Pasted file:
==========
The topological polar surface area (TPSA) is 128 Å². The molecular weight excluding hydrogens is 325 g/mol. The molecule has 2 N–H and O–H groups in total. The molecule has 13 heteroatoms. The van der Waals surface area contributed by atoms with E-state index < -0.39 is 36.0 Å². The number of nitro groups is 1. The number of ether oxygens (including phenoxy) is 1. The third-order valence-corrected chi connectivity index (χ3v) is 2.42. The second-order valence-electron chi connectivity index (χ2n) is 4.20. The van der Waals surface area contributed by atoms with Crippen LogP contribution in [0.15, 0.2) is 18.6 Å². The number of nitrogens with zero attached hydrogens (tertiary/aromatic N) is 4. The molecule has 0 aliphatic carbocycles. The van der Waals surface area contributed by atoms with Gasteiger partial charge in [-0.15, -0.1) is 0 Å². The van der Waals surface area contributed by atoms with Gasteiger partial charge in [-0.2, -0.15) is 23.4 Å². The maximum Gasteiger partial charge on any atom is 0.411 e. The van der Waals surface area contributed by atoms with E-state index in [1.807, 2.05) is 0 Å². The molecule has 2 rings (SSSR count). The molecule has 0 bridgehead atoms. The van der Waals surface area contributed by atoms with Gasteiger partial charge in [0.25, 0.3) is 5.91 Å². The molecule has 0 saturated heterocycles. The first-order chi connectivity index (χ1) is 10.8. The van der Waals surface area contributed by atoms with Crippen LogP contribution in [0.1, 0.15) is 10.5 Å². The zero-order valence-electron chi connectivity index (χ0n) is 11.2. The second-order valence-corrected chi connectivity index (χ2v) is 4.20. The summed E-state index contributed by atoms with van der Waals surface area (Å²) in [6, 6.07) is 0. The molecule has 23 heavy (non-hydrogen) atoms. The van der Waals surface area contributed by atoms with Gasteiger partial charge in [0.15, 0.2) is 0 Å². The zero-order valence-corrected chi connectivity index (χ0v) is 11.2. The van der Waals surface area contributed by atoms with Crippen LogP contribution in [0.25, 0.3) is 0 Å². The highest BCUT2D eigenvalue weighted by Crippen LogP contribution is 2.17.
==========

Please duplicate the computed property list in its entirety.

The topological polar surface area (TPSA) is 128 Å². The molecular weight excluding hydrogens is 325 g/mol. The molecule has 2 N–H and O–H groups in total. The molecule has 13 heteroatoms. The van der Waals surface area contributed by atoms with E-state index < -0.39 is 36.0 Å². The number of nitro groups is 1. The number of ether oxygens (including phenoxy) is 1. The third-order valence-corrected chi connectivity index (χ3v) is 2.42. The second-order valence-electron chi connectivity index (χ2n) is 4.20. The van der Waals surface area contributed by atoms with Crippen LogP contribution in [0.15, 0.2) is 18.6 Å². The number of nitrogens with zero attached hydrogens (tertiary/aromatic N) is 4. The molecule has 0 aliphatic carbocycles. The van der Waals surface area contributed by atoms with Gasteiger partial charge in [-0.15, -0.1) is 0 Å². The van der Waals surface area contributed by atoms with Gasteiger partial charge in [-0.2, -0.15) is 23.4 Å². The maximum Gasteiger partial charge on any atom is 0.411 e. The van der Waals surface area contributed by atoms with E-state index in [1.807, 2.05) is 0 Å². The molecule has 2 rings (SSSR count). The molecule has 0 bridgehead atoms. The van der Waals surface area contributed by atoms with Gasteiger partial charge in [0.25, 0.3) is 5.91 Å². The molecule has 0 saturated heterocycles. The first-order chi connectivity index (χ1) is 10.8. The van der Waals surface area contributed by atoms with Crippen LogP contribution in [0.1, 0.15) is 10.5 Å². The zero-order valence-electron chi connectivity index (χ0n) is 11.2. The second-order valence-corrected chi connectivity index (χ2v) is 4.20. The summed E-state index contributed by atoms with van der Waals surface area (Å²) in [6, 6.07) is 0. The molecule has 23 heavy (non-hydrogen) atoms. The van der Waals surface area contributed by atoms with Gasteiger partial charge in [0.15, 0.2) is 0 Å². The zero-order valence-corrected chi connectivity index (χ0v) is 11.2. The van der Waals surface area contributed by atoms with Crippen LogP contribution in [0.25, 0.3) is 0 Å². The highest BCUT2D eigenvalue weighted by Crippen LogP contribution is 2.17.